MAFP legislative representative Dave Renner, CAE, provides an update on what’s happening in the Minnesota Legislature, including movement to repeal the provider tax sunset, the introduction of recreational cannabis bills and more.
Repealing the Provider Tax Sunset
Legislation to extend the provider tax has been introduced in both bodies. Authored by Senator Jeff Hayden (DFL – Minneapolis) and Representative Jennifer Schultz (DFL – Duluth), these proposals would repeal the sunset that is currently set in law to occur on December 31, 2019.
The MAFP strongly supports efforts to ensure continued funding for our needed safety net programs, MinnesotaCare and Medical Assistance. We support looking at other options to replace the provider tax as long as the result is ongoing, stable funding.
Introducing Recreational Cannabis Bills
Bills to legalize marijuana for recreational use have been introduced in the Minnesota House and Senate. The bills, SF 619 and HF 420, are authored by Senator Melisa Franzen (DFL – Edina) and Representative Mike Freiberg (DFL – Golden Valley).
The authors have insisted that they intend to move carefully and will seek input from stakeholders, including physician groups.
Most Capitol observers believe that these proposals are likely not yet ripe for passage, at least this legislative session. Law enforcement groups remain steadfastly opposed, and there is significant skepticism among many healthcare advocates.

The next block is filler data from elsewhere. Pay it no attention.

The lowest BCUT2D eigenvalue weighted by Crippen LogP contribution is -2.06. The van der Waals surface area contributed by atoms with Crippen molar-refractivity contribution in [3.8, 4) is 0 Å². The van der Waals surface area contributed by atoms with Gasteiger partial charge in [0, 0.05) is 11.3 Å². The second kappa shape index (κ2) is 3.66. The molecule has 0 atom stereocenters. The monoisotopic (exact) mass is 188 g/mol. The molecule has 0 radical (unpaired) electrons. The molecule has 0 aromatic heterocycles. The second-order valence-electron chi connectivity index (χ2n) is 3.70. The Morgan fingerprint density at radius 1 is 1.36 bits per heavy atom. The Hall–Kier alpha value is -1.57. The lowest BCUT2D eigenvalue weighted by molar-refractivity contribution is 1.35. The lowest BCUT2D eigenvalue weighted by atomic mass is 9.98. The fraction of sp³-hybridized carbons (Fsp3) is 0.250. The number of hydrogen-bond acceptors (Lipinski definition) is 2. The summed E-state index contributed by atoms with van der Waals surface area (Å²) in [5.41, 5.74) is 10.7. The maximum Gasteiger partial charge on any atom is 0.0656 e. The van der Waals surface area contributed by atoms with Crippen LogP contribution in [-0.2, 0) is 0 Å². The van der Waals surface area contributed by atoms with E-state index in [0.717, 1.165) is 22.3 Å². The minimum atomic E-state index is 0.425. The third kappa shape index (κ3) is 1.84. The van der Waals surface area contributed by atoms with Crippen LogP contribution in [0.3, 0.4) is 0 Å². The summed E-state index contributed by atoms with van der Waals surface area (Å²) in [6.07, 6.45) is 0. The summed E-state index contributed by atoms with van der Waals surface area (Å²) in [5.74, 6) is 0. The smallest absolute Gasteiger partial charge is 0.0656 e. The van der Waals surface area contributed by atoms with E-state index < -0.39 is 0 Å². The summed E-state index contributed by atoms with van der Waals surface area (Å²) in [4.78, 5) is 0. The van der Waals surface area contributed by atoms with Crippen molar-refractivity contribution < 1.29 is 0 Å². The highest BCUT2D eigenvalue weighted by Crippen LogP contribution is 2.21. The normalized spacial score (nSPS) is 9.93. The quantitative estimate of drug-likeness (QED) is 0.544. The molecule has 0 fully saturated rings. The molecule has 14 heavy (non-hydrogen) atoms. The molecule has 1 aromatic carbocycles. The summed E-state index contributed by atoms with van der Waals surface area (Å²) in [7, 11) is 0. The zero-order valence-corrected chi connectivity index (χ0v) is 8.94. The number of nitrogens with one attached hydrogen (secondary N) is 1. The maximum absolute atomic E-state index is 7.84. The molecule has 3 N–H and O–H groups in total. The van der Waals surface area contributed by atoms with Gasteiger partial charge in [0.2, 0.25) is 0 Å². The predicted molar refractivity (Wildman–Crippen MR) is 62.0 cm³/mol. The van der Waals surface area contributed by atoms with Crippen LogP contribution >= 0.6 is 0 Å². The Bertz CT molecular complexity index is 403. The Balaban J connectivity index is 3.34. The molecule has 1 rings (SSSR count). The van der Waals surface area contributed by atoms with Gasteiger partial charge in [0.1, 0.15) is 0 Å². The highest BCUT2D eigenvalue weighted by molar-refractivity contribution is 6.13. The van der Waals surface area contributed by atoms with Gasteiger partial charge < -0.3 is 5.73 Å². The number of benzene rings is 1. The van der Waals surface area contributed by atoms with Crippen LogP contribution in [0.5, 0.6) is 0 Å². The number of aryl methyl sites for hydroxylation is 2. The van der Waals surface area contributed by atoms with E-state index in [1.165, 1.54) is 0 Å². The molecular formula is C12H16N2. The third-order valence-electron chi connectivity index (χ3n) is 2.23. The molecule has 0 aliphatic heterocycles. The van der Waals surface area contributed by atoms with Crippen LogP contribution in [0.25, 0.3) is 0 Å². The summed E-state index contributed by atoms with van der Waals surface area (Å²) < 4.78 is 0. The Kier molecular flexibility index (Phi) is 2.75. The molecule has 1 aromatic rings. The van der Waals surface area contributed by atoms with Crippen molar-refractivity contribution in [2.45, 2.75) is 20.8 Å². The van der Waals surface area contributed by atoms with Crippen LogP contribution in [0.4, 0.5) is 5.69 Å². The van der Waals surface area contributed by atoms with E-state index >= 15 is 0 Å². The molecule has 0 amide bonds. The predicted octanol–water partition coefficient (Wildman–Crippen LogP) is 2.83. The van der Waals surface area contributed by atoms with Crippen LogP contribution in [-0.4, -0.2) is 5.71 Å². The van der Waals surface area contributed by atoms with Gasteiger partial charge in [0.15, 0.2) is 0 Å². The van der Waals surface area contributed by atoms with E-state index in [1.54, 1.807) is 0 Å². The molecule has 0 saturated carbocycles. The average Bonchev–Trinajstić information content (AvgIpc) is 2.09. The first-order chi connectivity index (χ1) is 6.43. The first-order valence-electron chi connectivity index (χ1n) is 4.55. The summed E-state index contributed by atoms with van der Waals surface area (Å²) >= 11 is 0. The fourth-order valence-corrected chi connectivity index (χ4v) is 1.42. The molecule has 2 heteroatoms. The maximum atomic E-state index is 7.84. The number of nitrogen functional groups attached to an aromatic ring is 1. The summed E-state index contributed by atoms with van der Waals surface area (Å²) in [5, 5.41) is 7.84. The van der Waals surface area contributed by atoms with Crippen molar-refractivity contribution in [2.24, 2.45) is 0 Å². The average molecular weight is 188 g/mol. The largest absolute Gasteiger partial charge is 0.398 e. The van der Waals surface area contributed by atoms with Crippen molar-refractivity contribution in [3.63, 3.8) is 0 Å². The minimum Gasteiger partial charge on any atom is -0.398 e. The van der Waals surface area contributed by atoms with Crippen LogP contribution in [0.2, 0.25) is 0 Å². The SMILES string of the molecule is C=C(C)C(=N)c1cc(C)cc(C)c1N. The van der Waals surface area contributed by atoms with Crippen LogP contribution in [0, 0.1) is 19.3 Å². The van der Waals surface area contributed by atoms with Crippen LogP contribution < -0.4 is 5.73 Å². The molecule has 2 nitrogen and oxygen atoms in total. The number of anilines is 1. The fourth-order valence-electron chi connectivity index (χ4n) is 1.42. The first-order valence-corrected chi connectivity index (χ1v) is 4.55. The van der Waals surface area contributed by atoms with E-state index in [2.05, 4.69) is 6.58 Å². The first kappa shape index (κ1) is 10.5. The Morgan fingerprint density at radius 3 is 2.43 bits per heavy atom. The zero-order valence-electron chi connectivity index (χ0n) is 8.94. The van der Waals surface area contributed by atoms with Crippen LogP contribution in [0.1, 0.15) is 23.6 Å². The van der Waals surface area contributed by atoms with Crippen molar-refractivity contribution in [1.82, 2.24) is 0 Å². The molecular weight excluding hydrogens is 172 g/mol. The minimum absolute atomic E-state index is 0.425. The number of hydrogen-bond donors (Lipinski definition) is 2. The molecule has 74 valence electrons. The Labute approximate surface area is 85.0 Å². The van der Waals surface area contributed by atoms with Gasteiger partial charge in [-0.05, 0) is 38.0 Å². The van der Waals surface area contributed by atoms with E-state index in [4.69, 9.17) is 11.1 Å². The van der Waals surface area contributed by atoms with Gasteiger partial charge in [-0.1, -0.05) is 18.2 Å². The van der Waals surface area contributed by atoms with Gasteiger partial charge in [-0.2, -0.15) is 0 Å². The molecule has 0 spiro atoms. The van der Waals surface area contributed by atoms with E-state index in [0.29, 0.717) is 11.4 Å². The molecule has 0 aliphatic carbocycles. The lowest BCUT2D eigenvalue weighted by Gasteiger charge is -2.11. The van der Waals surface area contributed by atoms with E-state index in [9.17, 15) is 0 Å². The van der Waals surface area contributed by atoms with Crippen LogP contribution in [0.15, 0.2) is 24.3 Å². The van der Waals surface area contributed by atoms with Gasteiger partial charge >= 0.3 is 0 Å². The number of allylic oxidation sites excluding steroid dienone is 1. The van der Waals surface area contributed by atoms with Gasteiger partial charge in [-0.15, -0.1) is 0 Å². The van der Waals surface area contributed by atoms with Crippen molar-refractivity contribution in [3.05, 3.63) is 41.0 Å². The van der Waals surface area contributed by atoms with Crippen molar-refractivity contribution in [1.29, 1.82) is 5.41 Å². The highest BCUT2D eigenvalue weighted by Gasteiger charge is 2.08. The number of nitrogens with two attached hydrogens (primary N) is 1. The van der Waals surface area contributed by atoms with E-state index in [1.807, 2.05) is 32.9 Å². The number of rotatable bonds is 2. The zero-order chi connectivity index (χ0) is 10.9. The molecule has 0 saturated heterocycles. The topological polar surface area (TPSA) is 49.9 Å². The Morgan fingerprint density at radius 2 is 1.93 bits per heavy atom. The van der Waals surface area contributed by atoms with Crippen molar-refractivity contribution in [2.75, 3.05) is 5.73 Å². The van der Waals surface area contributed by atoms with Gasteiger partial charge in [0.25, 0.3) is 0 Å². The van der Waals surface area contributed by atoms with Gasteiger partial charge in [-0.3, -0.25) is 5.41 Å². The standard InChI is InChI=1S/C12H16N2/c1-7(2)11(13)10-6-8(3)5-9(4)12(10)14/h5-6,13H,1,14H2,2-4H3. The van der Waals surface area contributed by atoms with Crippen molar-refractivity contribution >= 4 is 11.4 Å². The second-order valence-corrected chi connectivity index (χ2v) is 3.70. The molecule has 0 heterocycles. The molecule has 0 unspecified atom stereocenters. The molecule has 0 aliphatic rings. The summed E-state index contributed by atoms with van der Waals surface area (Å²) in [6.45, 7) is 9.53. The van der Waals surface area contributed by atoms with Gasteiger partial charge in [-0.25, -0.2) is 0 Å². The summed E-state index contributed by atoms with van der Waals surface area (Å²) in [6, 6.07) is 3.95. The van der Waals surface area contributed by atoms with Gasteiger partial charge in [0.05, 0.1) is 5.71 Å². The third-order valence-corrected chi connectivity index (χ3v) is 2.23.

The MAFP has not taken a position on the issue of recreational use of cannabis, but members have shared concerns with the public health issues it raises, such as use by minors and impaired driving.
Hearing for Family Medical Leave Bill
Legislation to require most employers to offer paid leave to employees facing serious illnesses – either themselves or for family members – received its first hearing in the House Labor Committee on January 31, 2019. HF 5, authored by Representative Laurie Halvorson (DFL – Eagan), passed and was referred to the House Commerce Committee.
The companion bill, carried by Senator Susan Kent (DFL – Woodbury), has not yet been scheduled for a hearing.
Under the bill, most employers would be required to offer paid leave for up to 12 weeks for employees seeking time off to address serious illnesses – either their own or family members for whom they provide care. Other provisions in the bill extend similar protections for families with newborns or newly adopted children, as well as for families with military deployments.
MAFP has not taken an official position on this issue, but data shows there are positive health impacts for families who have access to paid sick leave.
Banning “Conversion Therapy” for Minors
Legislation to limit the use of “conversion therapy,” the controversial psychological approach purported to “convert” homosexuals into heterosexuals, had its first hearing.
Conversion therapy is widely condemned by physicians, healthcare practitioners and other healthcare providers and has been thoroughly refuted by researchers and healthcare organizations, including the American Medical Association, American Academy of Family Physicians and Minnesota Medical Association.
Authored by Representative Hunter Cantrell (DFL – Savage), HF 12 prohibits the use of conversion therapy for individuals under the age of 18. Additionally, it precludes reimbursement for conversion therapy under MinnesotaCare and Medical Assistance. A final provision of the bill tightly regulates how providers of such therapies may advertise.